Uniquely wicked package from Lisbon’s Príncipe label, hustling cuts from DJ K30, DJ NinOo and Puto Anderson under the crew’s mantle, Firma do Txiga, which translates to english as something like “Come Close”, and coolly signifies the set of ideals which ties their styles together.
After shots dispatched on the Cargaa 3 and Mambos Levis D’Outro Mundo compilations, K30 steps to his solo debut plate with the most mercurial vibes of all three. A-side he explores “a more synthetic approach to the syncopated PALOP sound of the streets, a sort of avant-garde technoid expression of the bated identity” with four mercurial grooves dancing from the plasmic string licks and syrupy bump of Era Uma Ve(z) to curdled organ riffs and nimble drums in Hora da Casa and one rot the oddly stark turn of System and the BIG highlight of warped techno chords, thizzing pads and brittle shuffle in Melodias do K30.
DJ NinOo follows with a deeply sweet but rugged pair on his plate, forming a perfect introduction tot he world at large with the Moments In Love-styled choral voices and downtempo romance of Ambientes Leves backed by the wistfully dusky and up-shuffled bustle of Saudades do Russel, before Puto Anderson charges up the final plate with two archival zingers; the hypnotic pressure of Éh Brincadira and the completely inimitable, scuffling woodblock cadence and parry of Gritos do Infinito, which is surely one of the maddest, distinctive grooves we’ve heard in years.
A total no brainer, this. Highly recommended!
London-based beat slacker Shamos sponges a load of demo cuts and endearingly half-cut ideas on I Can Think Of Nothing Else But This Machine, the 1st release from Role Models, following his batch of deep fried goods dispatched on Andy Lyster’s Youth and Funkineven’s Apron Recordings in recent years.
A strong look for late night smokers and insomniacs, the vibe is deliciously gauzy and low-key, stretching out from frayed ambient beginnings to take in smudged trip hop downbeats, zig-zagging, blunted EBM and knackered, natty house mutations in his wobbly stride.
RIYL Ratkiller, Delroy Edwards, Lord Tusk
A ébut shot of shrieking electronics and jagged post-techno pulses as We Will Fail, including remix reinforcements by Eomac and Ziúr.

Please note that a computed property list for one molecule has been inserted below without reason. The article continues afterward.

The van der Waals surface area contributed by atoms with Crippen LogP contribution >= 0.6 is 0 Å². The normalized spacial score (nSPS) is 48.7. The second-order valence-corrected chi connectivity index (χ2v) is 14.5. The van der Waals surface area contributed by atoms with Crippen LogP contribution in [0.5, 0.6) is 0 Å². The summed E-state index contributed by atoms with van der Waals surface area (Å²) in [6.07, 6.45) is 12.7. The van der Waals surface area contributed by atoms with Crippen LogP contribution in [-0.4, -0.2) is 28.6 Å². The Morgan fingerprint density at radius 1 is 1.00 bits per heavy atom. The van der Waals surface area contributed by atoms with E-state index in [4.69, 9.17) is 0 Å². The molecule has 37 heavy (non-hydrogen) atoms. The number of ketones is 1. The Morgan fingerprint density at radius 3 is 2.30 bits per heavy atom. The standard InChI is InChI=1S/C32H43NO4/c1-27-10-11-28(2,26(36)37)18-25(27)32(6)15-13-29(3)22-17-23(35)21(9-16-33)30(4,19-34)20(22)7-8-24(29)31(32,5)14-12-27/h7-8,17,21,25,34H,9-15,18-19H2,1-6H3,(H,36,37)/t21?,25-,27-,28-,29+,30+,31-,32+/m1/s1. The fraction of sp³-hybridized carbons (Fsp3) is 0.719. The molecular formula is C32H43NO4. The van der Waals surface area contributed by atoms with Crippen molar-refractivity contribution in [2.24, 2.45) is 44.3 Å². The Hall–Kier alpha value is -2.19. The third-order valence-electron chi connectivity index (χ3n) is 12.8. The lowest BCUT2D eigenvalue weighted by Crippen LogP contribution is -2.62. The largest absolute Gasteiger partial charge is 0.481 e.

Night boots off with febrile arpeggios skittering around distorted bass eruptions and keening sci-fi like Frank Bretschnider or Alva Noto gone manic, whereas Schadenfreude starts out slower, pensive, then congeals in a curdling slosh of rolling techno thumps and worming triplets sure to spin he dance off its axis.
Remixing Night, Eomac firms it up with a swaggering sort of cyber-dancehall swing and and scaly surface of noisy electronics, and Ziúr makes the same elements sound like Ben Frost doing ballroom Breaks - in the best way.
A fine collection of pre-1950’s songs taken from Chinese 78rpm records originally compiled on a CDr released by Dutch label Year Zero Records in 2008.
An otherworldly compilation of Chinese operas and folk songs from old scratchy 78RPM records, featuring such legendary early/mid-20th century artists as Mei Lan Fang, Bai Ju Rong, Fong Yim Fun and many more.
Onra releases his 6th LP on Dublin’s All City, blushing 13 tracks of romantic soul and R&B downstrokes straddling classic ’80s and ’90s vibes with up-to-the-second production. Furtively tucking the vibe away for the lovers, the Parisian producer licks choice samples into slick original arrangements of sticky boogie bass and snares drenched in gated reverb, all chain compressed for that pendulous pressure and a lip-biting sense of tension and release.
“On “Nobody Has To Know”, his fifth album for All City Records, the versatile French producer created music that reflects on the various aspects of a secret relationship pulling from R&B,New Jack Swing and Funk to soundtrack the passions of attraction.
Stylistically “Nobody Has To Know” picks up from the Future Funk style Onra originated on his 2010's “Long Distance” (and its 2012 companion EP “Deep In The Night” for Fool's Gold). Where those two releases mined the early and mid parts of the 1980s for ideas and references, the new album digs into late '80s and early '90s jams for smoother and richer sounds. Bolstering the record are two talented multi-instrumentalists, New Zealand's Lewis McCallum and Belgium's Pomrad, who bring touches of virtuosity to Onra's trademark smooth arrangements. The result is a record that, like its theme, oscillates between tender, torrid and tumultuous.
Over its 13 tracks “Nobody Has To Know” details the ups and downs of a secret relationship, from the excitement of doing something forbidden to the aftermath of living out fantasies. On "Let Me Fantasize" a rolling bassline and sparkling melodies capture the excitement of what is possible, the mind wandering into the forbidden. "No Question" taps into New Jack Swing to act out desires that can't be suppressed, exuberant solos echoing dangerous feelings. With its hard drums and smooth horn solos, and chorus of "Freak" takes you to that place where you can do things you only dreamed about. Balancing this intensity are more introspective moments. "Not Long Ago" rolls out gentle synth solos and nostalgic samples to reflect on past relationships and the very human desire to have what you had or can no longer reach. Rich textures and a languid rhythm underpin the reflective mood of "Nothing To Lose," as you wonder what could go wrong – it's a fine line after all.